Again, this may be “Catholic identity,” as defined by pre-Vatican II Baroque Catholicsm, but it is not in fidelity with the example of our Master, who hung out with sinners, tax collectors, women with shady pasts, etc. He also engaged and debated the Pharisees, those guardians of "orthodoxy."


Such engagement in the thick of the world, at times encountering hostility, was difficult and challenging for Him no doubt. But He was motivated by love and sustained by prayer. What a wonderful identity Catholics would have if both laity and hierarchy exemplified love and prayer in their enagement with the world.


There is plenty of injustice and crime and killing in the world — including the United States — for Catholics to confront without persecuting a dedicated nun who made the best call she could in a complicated and tragic situation.


12:23 am est          Comments

Monday, January 10, 2011

Bishops' Statement on Arizona Shootings

Here is the official statement from the U.S. Conference of Catholic Bishops on the shootings. The statement is fine. However, I would be interested in the official analysis of the "wider implications" of this horrendous event, should there ever be one. 

 

Archbishop Dolan Calls for Prayers, Greater Respect for Human Life in Wake of Arizona Shooting

WASHINGTON -- (January 10, 2011) The United States Conference of Catholic Bishops (USCCB) renewed their call for respect for human life, as the nation mourned for those affected by the shooting that killed six, including John M. Roll, the chief judge for the United States District Court for Arizona, and wounded at least a dozen others, including U.S. Representative Gabrielle Giffords. The incident occurred on the morning of January 8, when Giffords was meeting with constituents outside a supermarket in Tucson, Arizona.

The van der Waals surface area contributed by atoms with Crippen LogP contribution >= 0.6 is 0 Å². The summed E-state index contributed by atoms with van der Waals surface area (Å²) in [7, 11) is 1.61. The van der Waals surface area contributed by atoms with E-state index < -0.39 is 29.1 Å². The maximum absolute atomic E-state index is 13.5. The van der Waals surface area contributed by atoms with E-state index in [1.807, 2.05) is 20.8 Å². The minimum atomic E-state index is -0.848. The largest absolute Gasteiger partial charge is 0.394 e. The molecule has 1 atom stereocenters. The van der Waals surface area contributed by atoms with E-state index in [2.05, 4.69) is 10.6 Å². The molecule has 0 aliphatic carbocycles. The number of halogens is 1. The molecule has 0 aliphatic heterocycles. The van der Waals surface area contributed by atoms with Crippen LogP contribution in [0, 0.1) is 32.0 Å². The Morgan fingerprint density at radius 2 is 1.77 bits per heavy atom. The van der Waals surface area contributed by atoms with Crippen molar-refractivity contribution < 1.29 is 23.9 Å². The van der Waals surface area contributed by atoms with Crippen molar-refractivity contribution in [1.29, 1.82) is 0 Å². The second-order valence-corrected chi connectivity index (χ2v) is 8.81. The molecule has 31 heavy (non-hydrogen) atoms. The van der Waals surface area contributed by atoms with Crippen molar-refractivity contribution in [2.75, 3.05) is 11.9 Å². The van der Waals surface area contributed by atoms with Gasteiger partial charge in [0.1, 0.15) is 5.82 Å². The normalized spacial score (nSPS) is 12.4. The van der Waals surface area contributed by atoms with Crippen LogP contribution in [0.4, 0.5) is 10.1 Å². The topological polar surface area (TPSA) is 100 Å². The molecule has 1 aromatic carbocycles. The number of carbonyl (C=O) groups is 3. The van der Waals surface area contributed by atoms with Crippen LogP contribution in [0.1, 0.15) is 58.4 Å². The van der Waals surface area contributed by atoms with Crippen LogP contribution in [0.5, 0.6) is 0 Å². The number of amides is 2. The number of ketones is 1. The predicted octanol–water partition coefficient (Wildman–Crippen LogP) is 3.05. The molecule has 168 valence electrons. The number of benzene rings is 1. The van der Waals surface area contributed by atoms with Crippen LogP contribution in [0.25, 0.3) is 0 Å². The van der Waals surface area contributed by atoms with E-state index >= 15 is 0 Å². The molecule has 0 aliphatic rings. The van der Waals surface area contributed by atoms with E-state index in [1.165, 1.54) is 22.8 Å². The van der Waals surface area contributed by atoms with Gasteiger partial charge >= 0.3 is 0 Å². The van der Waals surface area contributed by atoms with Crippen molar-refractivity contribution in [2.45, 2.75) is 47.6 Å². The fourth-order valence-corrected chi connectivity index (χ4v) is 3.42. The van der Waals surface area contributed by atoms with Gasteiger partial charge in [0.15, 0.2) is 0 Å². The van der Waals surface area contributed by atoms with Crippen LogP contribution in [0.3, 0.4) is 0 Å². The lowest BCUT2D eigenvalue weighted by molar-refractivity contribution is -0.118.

“Our prayers and concern are with those most immediately affected by this violence,” said Archbishop Timothy Dolan of New York, president of the USCCB. “We commend to God those who have died and we pray for the families who lost loved ones and for those who are suffering from their wounds. We also pray for the person who committed these acts and those who are responsible for his care.”
            
“While we as bishops are also concerned about the wider implications of the Tucson incident, we caution against drawing any hasty conclusions about the motives of the assailant until we know more from law enforcement authorities.” Archbishop Dolan said. “Violence of any kind must be condemned. When the target of a violent act is a public official, it shakes the confidence of the nation in its ability to protect its leaders and those who want to participate in the democratic process. As bishops we call once more for respect for the life and dignity of every person as we work together for the common good, seeking to address the various social and political issues that face us as a nation.”

1:28 pm est          Comments

Saturday, January 8, 2011

“Violence is a lie, for it goes against the truth of our faith, the truth of our humanity. Violence destroys what it claims to defend: the dignity, the life, the freedom of human beings.”

These words of Pope John Paul II stand our for me in the wake of this abominable attack on a Congresswoman and the killing and critical wounding of many others today in Arizona.

We Americans are addicted to violent rhetoric and to violence itself. This tragedy is an opportunity for our Catholic Bishops in the U.S. to speak out in a prophetic way against all violence, not just the violence of abortion.

  

 

10:36 pm est          Comments